Oil stocks have long been an interesting place to look for dividend income, and the energy industry got even more interesting after oil prices took a nose dive in mid-2014. With oil still down from its highs but staying above the $50 a barrel range recently, now is a great time to reexamine the sector looking for top dividend stocks. If you like to get paid while you wait, ExxonMobil (NYSE: XOM), Magellan Midstream Partners, L.P. (NYSE: MMP), and ONEOK, Inc. (NYSE: OKE) are great stocks to look at today.
A giant value
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Exxon is one of the largest integrated oil majors in the world, with businesses spanning from drilling for oil and gas to processing and delivering it to end customers. Historically it has been one of the best run companies, with its return on capital employed routinely near the top of its peers. In other words, it puts its investors' money to good use.
Exxon's balance sheet, meanwhile, is highly conservative. The energy giant's debt to EBITDA ratio has historically been at the low end of its group. That's true even though the oil major increased its debt during the energy downturn to support its dividend and capital spending. That spending helped the company reduce its break even point, so it can better compete in a low oil price environment, and, equally important, Exxon has pivoted toward debt reduction at this point. Its streak of annual dividend increases, meanwhile, is also now up to 35 years. This is exactly the kind of dividend payer that will pay you well to stick around.
But at 3.7% it's not the highest yielding oil major, so why even look at it? The reason is that, unlike most peers, Exxon's price to tangible book value is near its lowest levels of the last decade. This statistic suggests that, based on its history, Exxon is extremely cheap today. In fact, it might be the best value of the oil majors. And you'll get paid to wait for other investors to figure that out.
Growing fast in the right place
Magellan Midstream Partners is a large oil and natural gas midstream partnership. It helps get these vital energy sources from where they're drilled to where they get used via its pipelines and storage facilities. The vast majority of its business is fee-based, so the price of oil and natural gas has little impact on its business -- demand for energy is more important.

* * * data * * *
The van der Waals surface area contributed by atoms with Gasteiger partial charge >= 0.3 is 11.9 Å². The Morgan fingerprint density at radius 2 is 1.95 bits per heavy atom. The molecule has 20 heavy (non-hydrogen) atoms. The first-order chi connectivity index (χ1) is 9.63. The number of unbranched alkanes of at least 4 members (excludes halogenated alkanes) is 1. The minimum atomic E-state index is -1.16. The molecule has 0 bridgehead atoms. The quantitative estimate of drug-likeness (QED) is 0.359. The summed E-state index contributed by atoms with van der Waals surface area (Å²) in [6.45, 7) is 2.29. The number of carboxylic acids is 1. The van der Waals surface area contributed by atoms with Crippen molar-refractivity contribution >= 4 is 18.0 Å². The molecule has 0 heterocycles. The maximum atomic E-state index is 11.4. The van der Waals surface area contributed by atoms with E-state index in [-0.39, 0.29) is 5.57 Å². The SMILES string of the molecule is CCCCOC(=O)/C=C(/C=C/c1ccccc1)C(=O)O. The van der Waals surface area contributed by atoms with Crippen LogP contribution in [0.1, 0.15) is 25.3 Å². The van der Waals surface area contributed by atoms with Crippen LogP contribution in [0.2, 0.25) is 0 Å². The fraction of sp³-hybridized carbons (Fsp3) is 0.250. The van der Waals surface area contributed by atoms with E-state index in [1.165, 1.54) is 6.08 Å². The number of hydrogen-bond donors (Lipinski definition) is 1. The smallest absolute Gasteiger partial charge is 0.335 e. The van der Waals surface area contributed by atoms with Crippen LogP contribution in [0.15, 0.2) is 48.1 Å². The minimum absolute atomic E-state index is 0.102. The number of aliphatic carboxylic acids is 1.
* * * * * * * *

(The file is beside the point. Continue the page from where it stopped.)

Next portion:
The partnership yields around 5.3% today. Like Exxon and its oil major peers you can find midstream companies with higher yields. But Magellan happens to be one of the most conservatively run oil and gas midstream players, with debt to EBITDA at the low end of the group. And it has an amazing history of distribution hikes, currently spanning 17 years, including a hike every quarter since it went public in 2001.
This conservative partnership pays you to own it, and there's no reason to doubt that it will stop. But the most exciting thing about Magellan is its distribution growth. Over the past decade the annualized distribution increase was 11%. It's currently targeting 8% over the next few years, which is well over twice the historical growth rate of inflation. Sure, you can get higher yields, but the mix of safety and distribution growth here is top-notch.
Another way to play
Magellan is a partnership, which comes with some tax complication (partnerships don't play well with IRAs, for example). That's why you might want to take a look at ONEOK, a traditional corporation that works in the midstream space. It currently yields around 5.6% and has a 15-year streak of annual dividend increases.
It's an interesting time in ONEOK's history, because the company just bought its controlled limited partnership. That should reduce its cost of capital, which will help it grow its business in the future. However, debt is higher than management would like, with a debt to EBITDA ratio at around 5.1. The plan is to push that down into the 4 times range, near Magellan's debt to EBITDA levels. There are a lot of moving parts right now, including paying down debt, investing in the business, and supporting continued distribution growth.
However, with a yield that's well more than twice what you'd get from an S&P 500 Index fund, you'll be paid well to wait for management to work its way through this period. And when it's done, you're likely to be very happy you stuck around. That's particularly true since management plans to grow the dividend by as much as 11% a year through 2021.
More than just a yield
Exxon, Magellan, and ONEOK are not the highest yielding oil investments around, but they offer a mix of yield and safety that suggests you'll keep getting paid no matter what happens in the energy space. And each has positive attributes that dividend investors should love, like Exxon's valuation and strong balance sheet, Magellan's conservative finances and distribution growth prospects, and ONEOK's efforts to shift its business to a lower cost and leverage profile, while still providing double-digit dividend growth.
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